If 50 percent or more of a rock lies within the sampling area, it is removed and held in front of the net opening, and attached organisms are dislodged into the net by gently brushing the surface of the rock with the hand and then with a fingernail brush. After a rock is brushed, it is examined to determine if any closely adhering organisms, such as Leucotrichia (microcaddisfly) or Parargyractis (aquatic lepidopteran), are present. Such organisms are removed from the rock surfaces using fo rceps and placed into a separate vial holding the large-rare sample component. This sample component contains large organisms that can interfere with sample splitting and rare organisms that might be lost during sample splitting. After the large rocks (fist size and larger) are removed, the sampling area is dug to a depth of about 0.1 m. The guide rod makes an effective tool for digging to this depth. The short end of the guide rod is set to the depth criterion (0.1 m), and the long end provides subst antial leverage for digging into consolidated materials. When it is not possible to achieve the 0.1-m depth, digging is done as deeply as is practical. Any remaining organisms are dislodged into the net by kicking the substrate within the sample area fo r a period of 30 seconds. The material collected in the net is then rinsed into the bottle attached to the sampler and transferred to an appropriate container, usually a 19-L (5-gal) plastic bucket or dishpan, for further field processing. Subsequent elements of the composite sample are added to this container and then processed, or the separate elements may be processed and then composited.
Coarse substrates in water deeper than approximately 0.50-0.75 m cannot be effectively sampled using most disturbance-removal type samplers. A diver-operated dome sampler (fig. 3K) can be used in such situations. This sampler contains a battery-operated pump that empties material into a Nitex bag with 425-Ám mesh openings. The material in the dome sampler is dislodged by the diver, sucked up by the pump, and deposited in the mesh bag. As with the Slack sampler, the diver brushes invertebrates from the surfaces of the rocks first using his hands and then a fingernail brush. These rocks are taken out of the sampler and returned to the surface to remove tightly attached invertebrates. The substrate remaining in the sampler is then disturbed by hand for 30 seconds to a depth of about 0.1 m. Substrate samples are collected and returned to the surface for substrate characterization and inspection for remaining invertebrates. After the pump has cleared the dome sampler of suspended debris and invertebrates, the sampler is returned to the surface where the Nitex bag is removed and the contents washed into a suitable sample container and held for field processing.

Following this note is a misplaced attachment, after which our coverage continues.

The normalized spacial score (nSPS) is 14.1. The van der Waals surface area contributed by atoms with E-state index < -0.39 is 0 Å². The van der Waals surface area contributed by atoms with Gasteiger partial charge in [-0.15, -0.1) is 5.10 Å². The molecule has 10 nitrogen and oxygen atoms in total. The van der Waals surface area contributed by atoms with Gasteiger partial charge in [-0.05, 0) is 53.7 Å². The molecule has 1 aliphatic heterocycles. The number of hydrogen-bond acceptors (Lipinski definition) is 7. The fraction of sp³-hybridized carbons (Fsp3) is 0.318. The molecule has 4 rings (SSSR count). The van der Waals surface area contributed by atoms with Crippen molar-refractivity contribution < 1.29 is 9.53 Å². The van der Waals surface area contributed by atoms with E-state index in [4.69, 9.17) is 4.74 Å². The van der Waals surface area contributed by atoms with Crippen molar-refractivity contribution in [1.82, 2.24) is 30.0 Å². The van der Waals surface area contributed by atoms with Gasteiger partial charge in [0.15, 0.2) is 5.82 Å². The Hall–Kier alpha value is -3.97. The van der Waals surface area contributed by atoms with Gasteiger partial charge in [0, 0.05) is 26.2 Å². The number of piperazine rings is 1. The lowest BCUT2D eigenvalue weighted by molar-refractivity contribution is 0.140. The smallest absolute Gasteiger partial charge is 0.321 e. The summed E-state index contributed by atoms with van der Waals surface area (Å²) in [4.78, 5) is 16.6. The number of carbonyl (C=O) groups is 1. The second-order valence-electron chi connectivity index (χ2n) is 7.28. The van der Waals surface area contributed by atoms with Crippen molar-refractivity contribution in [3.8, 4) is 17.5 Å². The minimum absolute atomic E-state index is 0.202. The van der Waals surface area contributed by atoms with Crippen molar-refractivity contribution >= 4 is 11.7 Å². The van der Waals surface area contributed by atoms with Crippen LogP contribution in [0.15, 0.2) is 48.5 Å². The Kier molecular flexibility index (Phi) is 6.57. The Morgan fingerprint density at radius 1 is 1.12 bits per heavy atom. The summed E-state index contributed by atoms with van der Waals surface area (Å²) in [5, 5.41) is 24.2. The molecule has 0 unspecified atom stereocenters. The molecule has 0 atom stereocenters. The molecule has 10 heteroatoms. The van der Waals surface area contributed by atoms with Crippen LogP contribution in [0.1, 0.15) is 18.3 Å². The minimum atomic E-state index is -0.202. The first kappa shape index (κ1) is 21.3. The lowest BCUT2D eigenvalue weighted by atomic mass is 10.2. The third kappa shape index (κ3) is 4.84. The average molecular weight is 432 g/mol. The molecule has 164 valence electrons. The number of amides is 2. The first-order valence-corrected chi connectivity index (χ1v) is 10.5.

Artificial substrates, such as rock-filled barbecue baskets (fig. 3M), may also be used in sampling coarse substrates in nonwadeable areas (Britton and Greeson, 1988). The barbecue baskets are filled uniformly with indigenous rocks from the river or with rocks that are geologically similar to the local river rocks. Filled baskets are placed on the bottom of the river within the appropriate instream habitat type and tied to floats or stream-side vegetation. The baskets are allowed to colonize for a mini mum of 6 weeks and then are removed with the aid of a 425-Ám net to catch organisms dislodged during transfer of the